Federal bank regulators have rejected a request by banks and consumer advocates for a program to let lenders forgive huge portions of credit-card debt.
WASHINGTON — Federal bank regulators have rejected a request by banks and consumer advocates for a program to let lenders forgive huge portions of credit-card debt.
The Office of the Comptroller of the Currency rejected the request for a special program that would allow as much as 40 percent of credit-card debt to be forgiven for consumers who don’t qualify for existing repayment plans.
An unusual alliance of financial-industry interests and consumer advocates, represented by the Financial Services Roundtable and the Consumer Federation of America, made the request to the Treasury Department agency on Oct. 29. It demonstrated the urgency of the situation in a deepening economic crisis: consumers — even those with strong credit records — defaulting at high levels on their credit cards, while banks battered by the credit crisis bleed tens of billions from the losses.
An agency said the government objects to allowing banks to defer losses for several years on the forgiven debt, as would occur in accounting by lenders under the special program.
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The agency “does not consider any plan that defers the timely recognition of loss as prudent, and any such proposal cannot be viewed favorably by us,” Timothy Long, senior deputy comptroller for bank supervision policy, said in a letter to the two groups dated Monday and made public Wednesday.
“The timely identification, reporting and management of credit losses, along with adequate loan-loss reserves and capital levels, provide the public with … confidence” in the banking system, Long wrote.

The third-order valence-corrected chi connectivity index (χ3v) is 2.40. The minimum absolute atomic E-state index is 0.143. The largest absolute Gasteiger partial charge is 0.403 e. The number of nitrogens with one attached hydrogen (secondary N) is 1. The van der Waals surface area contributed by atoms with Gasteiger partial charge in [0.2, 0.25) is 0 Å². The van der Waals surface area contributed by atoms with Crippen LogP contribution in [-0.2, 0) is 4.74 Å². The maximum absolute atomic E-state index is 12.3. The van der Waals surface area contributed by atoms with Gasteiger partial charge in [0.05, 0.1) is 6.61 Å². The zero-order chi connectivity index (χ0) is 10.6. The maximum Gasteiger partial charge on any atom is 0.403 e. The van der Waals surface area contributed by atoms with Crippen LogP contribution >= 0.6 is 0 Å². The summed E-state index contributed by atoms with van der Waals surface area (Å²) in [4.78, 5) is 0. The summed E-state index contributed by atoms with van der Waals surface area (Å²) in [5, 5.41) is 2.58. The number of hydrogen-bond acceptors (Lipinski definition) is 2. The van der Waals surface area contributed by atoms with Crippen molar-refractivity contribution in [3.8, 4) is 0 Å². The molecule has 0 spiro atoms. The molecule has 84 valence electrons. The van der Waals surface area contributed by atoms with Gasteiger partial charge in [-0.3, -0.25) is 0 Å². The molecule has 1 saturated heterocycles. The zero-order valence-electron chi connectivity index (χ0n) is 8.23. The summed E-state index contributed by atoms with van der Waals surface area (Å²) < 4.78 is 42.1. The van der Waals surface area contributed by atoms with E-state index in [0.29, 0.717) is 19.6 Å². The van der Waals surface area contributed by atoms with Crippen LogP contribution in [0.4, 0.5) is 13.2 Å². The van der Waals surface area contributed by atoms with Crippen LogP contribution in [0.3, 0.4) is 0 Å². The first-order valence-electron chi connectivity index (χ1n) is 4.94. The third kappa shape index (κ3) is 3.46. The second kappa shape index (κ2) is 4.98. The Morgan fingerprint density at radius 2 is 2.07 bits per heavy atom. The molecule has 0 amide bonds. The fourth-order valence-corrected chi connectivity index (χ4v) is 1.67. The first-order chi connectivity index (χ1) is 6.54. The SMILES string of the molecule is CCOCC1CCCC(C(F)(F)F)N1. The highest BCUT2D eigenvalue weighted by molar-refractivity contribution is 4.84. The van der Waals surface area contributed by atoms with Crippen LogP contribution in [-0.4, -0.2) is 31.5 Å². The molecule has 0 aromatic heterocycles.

The Financial Services Roundtable, which represents more than 100 large banks, brokerage firms and insurance companies, will “continue to look for ways to help consumers in these extraordinary times,” said the group’s senior vice president, Scott Talbott.
Travis Plunkett, legislative director of Consumer Federation, said that with the number of deeply indebted consumers growing dramatically, “We still hope to work with bank regulators or Congress to create an alternative” to bankruptcy for them.
Under the proposal, borrowers would be able to defer payment of income taxes they owe on the forgiven part of the credit-card debt until after the remainder was paid off. The lenders could wait until then to book their losses on the forgiven debt.
The two groups hoped such a pilot program would become permanent and that as many as 50,000 people struggling with credit-card debt would be involved. On an individual basis, the amount of debt to be forgiven would rise according to the severity of the borrower’s financial situation, up to a maximum of 40 percent.
The largest credit-card banks each set aside between $1 billion and $3.5 billion in the third quarter for losses on card loans as their profits plummeted.
The biggest credit-card lenders include Discover, Bank of America, Citigroup and JPMorgan Chase.
Credit-card charge-off rates, balances written off as unpaid, rose to 6.8 percent in August, up 48 percent from a year earlier, according to Moody’s Investors Service.
Americans are weighed down by about $900 billion in credit-card debt, according to the latest available Federal Reserve figures.